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Not all heart palpitations are atrial fibrillation, but a continuing feeling of heart fluttering in the chest together with a fast or slow pulse should be evaluated by a doctor or at a hospital emergency department. For example, you could be having atrial flutter (rapid, regular electrical impulses of about 250-300 impulses per minute from the atrial tissue causing a rapid ventricular response [rvr] or rapid heartbeat) or a sinus tachycardia.
Individuals should call for treatment within 24 hours if they have atrial fibrillation that comes and goes, have previously been evaluated and treated, and are not experiencing chest pain, shortness of breath, weakness, or fainting.
Patients should call their doctor or cardiologist if they have persistent atrial fibrillation while on medical therapy for the condition if symptoms worsen or new symptoms such as fatigue or mild shortness of breath occur.
Patients should call their doctor or pharmacist if they have questions about medications and dosages.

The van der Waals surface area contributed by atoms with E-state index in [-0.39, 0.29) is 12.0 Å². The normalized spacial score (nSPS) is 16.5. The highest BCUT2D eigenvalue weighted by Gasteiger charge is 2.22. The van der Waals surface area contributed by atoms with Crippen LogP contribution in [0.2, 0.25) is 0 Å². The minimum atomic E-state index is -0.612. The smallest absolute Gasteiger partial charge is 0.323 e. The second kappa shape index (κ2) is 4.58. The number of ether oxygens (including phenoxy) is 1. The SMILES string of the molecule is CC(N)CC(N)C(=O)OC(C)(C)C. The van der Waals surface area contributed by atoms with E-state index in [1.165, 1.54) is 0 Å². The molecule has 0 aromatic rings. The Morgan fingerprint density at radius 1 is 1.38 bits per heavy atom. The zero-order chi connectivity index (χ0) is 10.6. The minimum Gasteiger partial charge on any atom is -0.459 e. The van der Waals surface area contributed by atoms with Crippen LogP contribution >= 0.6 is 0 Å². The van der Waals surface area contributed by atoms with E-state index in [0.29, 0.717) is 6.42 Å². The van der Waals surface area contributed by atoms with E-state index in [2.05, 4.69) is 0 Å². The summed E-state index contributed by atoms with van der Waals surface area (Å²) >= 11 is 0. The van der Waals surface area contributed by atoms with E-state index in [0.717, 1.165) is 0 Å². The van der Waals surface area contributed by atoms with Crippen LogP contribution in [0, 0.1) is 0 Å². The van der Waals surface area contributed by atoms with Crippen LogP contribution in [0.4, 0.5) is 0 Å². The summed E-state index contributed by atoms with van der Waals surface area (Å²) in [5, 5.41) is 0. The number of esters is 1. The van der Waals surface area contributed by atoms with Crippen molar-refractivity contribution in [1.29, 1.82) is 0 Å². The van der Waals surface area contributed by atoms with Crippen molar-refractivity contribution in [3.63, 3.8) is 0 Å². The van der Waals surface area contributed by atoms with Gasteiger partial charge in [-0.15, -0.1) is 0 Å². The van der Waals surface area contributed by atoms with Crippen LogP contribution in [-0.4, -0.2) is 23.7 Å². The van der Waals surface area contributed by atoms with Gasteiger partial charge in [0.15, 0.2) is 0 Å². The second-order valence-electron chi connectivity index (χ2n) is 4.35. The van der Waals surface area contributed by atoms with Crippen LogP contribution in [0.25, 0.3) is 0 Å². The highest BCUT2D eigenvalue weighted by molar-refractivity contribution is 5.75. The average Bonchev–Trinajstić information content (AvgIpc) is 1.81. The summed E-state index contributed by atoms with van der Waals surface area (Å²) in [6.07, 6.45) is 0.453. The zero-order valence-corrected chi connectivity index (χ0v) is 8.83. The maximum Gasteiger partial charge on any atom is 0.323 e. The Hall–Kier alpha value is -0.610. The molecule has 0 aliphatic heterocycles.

Call 9-1-1 for emergency medical services when atrial fibrillation occurs with any of the following:
- Severe shortness of breath
- Chest pain
- Fainting or light headedness
- Very rapid heartbeat or palpitations
- Low blood pressure
- A number of people have no symptoms.
- The most common symptom in people with intermittent atrial fibrillation is palpitations, a sensation of rapid or irregular heartbeat. This may make some people very anxious. Many people also describe an irregular fluttering sensation in their chests. This irregular fluttering sensation is due to the irregular rapid ventricular response (rvr) of the ventricles to the rapid irregular atrial electrical activity.
- Some people become light-headed or faint.
- Other symptoms include weakness, lack of energy or shortness of breath with effort, and chest pain or angina.
- Decompensated congestive heart failure (CHF); shortness of breath
- Hypotension (low blood pressure)
- Uncontrolled chest pain (angina/ischemia)
For more information, read our full medical article on AFib.
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